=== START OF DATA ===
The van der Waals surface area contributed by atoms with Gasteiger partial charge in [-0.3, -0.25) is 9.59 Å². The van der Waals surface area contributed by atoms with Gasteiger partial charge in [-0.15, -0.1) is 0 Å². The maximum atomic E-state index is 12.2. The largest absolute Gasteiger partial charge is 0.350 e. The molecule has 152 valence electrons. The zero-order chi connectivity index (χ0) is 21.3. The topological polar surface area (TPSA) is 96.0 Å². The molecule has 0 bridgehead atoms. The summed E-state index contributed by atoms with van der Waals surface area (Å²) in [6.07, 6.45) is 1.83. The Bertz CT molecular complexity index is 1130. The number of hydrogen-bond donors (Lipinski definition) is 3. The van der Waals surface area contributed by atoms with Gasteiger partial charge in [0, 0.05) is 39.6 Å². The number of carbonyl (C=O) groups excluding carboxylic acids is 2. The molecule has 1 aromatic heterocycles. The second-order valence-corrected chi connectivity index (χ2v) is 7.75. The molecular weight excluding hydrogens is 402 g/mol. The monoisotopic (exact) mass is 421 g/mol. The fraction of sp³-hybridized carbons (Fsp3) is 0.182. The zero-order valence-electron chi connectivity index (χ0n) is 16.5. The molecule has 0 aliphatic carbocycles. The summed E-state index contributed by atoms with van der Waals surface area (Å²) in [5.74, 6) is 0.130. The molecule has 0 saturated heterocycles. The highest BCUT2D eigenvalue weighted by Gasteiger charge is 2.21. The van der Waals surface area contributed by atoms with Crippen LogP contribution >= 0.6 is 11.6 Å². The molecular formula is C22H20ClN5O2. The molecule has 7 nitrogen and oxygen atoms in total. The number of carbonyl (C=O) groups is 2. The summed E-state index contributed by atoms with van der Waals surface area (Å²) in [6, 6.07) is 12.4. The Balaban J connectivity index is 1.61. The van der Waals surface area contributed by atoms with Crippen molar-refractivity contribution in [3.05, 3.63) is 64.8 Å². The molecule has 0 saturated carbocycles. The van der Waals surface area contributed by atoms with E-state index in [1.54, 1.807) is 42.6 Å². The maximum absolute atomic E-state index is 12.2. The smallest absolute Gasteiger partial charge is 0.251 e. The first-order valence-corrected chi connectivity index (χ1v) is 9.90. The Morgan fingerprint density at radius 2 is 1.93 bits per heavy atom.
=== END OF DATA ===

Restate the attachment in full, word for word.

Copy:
The van der Waals surface area contributed by atoms with Gasteiger partial charge in [-0.3, -0.25) is 9.59 Å². The van der Waals surface area contributed by atoms with Gasteiger partial charge in [-0.15, -0.1) is 0 Å². The maximum atomic E-state index is 12.2. The largest absolute Gasteiger partial charge is 0.350 e. The molecule has 152 valence electrons. The zero-order chi connectivity index (χ0) is 21.3. The topological polar surface area (TPSA) is 96.0 Å². The molecule has 0 bridgehead atoms. The summed E-state index contributed by atoms with van der Waals surface area (Å²) in [6.07, 6.45) is 1.83. The Bertz CT molecular complexity index is 1130. The number of hydrogen-bond donors (Lipinski definition) is 3. The van der Waals surface area contributed by atoms with Gasteiger partial charge in [0, 0.05) is 39.6 Å². The number of carbonyl (C=O) groups excluding carboxylic acids is 2. The molecule has 1 aromatic heterocycles. The second-order valence-corrected chi connectivity index (χ2v) is 7.75. The molecular weight excluding hydrogens is 402 g/mol. The monoisotopic (exact) mass is 421 g/mol. The fraction of sp³-hybridized carbons (Fsp3) is 0.182. The zero-order valence-electron chi connectivity index (χ0n) is 16.5. The molecule has 0 aliphatic carbocycles. The summed E-state index contributed by atoms with van der Waals surface area (Å²) in [5.74, 6) is 0.130. The molecule has 0 saturated heterocycles. The highest BCUT2D eigenvalue weighted by Gasteiger charge is 2.21. The van der Waals surface area contributed by atoms with Crippen LogP contribution >= 0.6 is 11.6 Å². The molecular formula is C22H20ClN5O2. The molecule has 7 nitrogen and oxygen atoms in total. The number of carbonyl (C=O) groups is 2. The summed E-state index contributed by atoms with van der Waals surface area (Å²) in [6, 6.07) is 12.4. The Balaban J connectivity index is 1.61. The van der Waals surface area contributed by atoms with Crippen molar-refractivity contribution in [3.05, 3.63) is 64.8 Å². The molecule has 0 saturated carbocycles. The van der Waals surface area contributed by atoms with E-state index in [1.54, 1.807) is 42.6 Å². The maximum absolute atomic E-state index is 12.2. The smallest absolute Gasteiger partial charge is 0.251 e. The first-order valence-corrected chi connectivity index (χ1v) is 9.90. The Morgan fingerprint density at radius 2 is 1.93 bits per heavy atom.